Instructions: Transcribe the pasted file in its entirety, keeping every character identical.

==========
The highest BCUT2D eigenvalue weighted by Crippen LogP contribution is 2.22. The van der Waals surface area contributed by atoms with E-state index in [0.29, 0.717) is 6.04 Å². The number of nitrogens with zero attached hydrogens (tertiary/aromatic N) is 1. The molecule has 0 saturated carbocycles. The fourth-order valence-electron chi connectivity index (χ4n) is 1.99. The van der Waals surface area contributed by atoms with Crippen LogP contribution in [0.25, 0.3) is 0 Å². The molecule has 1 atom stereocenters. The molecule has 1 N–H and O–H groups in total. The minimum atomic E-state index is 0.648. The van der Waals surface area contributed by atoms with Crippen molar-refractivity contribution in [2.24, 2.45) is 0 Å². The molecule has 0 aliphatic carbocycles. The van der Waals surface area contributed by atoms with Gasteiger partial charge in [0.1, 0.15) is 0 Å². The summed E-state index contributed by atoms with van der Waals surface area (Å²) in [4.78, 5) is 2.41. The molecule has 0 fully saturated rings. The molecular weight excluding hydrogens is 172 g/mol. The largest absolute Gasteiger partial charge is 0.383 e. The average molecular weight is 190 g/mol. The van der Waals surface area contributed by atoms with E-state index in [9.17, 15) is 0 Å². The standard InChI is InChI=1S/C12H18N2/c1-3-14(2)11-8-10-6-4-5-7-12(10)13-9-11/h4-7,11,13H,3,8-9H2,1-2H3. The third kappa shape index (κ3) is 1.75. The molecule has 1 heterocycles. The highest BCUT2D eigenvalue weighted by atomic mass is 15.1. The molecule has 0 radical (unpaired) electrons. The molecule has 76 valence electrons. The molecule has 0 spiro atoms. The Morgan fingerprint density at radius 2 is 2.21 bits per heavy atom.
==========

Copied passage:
The highest BCUT2D eigenvalue weighted by Crippen LogP contribution is 2.22. The van der Waals surface area contributed by atoms with E-state index in [0.29, 0.717) is 6.04 Å². The number of nitrogens with zero attached hydrogens (tertiary/aromatic N) is 1. The molecule has 0 saturated carbocycles. The fourth-order valence-electron chi connectivity index (χ4n) is 1.99. The van der Waals surface area contributed by atoms with Crippen LogP contribution in [0.25, 0.3) is 0 Å². The molecule has 1 atom stereocenters. The molecule has 1 N–H and O–H groups in total. The minimum atomic E-state index is 0.648. The van der Waals surface area contributed by atoms with Crippen molar-refractivity contribution in [2.24, 2.45) is 0 Å². The molecule has 0 aliphatic carbocycles. The van der Waals surface area contributed by atoms with Gasteiger partial charge in [0.1, 0.15) is 0 Å². The summed E-state index contributed by atoms with van der Waals surface area (Å²) in [4.78, 5) is 2.41. The molecule has 0 fully saturated rings. The molecular weight excluding hydrogens is 172 g/mol. The largest absolute Gasteiger partial charge is 0.383 e. The average molecular weight is 190 g/mol. The van der Waals surface area contributed by atoms with E-state index in [9.17, 15) is 0 Å². The standard InChI is InChI=1S/C12H18N2/c1-3-14(2)11-8-10-6-4-5-7-12(10)13-9-11/h4-7,11,13H,3,8-9H2,1-2H3. The third kappa shape index (κ3) is 1.75. The molecule has 1 heterocycles. The highest BCUT2D eigenvalue weighted by atomic mass is 15.1. The molecule has 0 radical (unpaired) electrons. The molecule has 76 valence electrons. The molecule has 0 spiro atoms. The Morgan fingerprint density at radius 2 is 2.21 bits per heavy atom.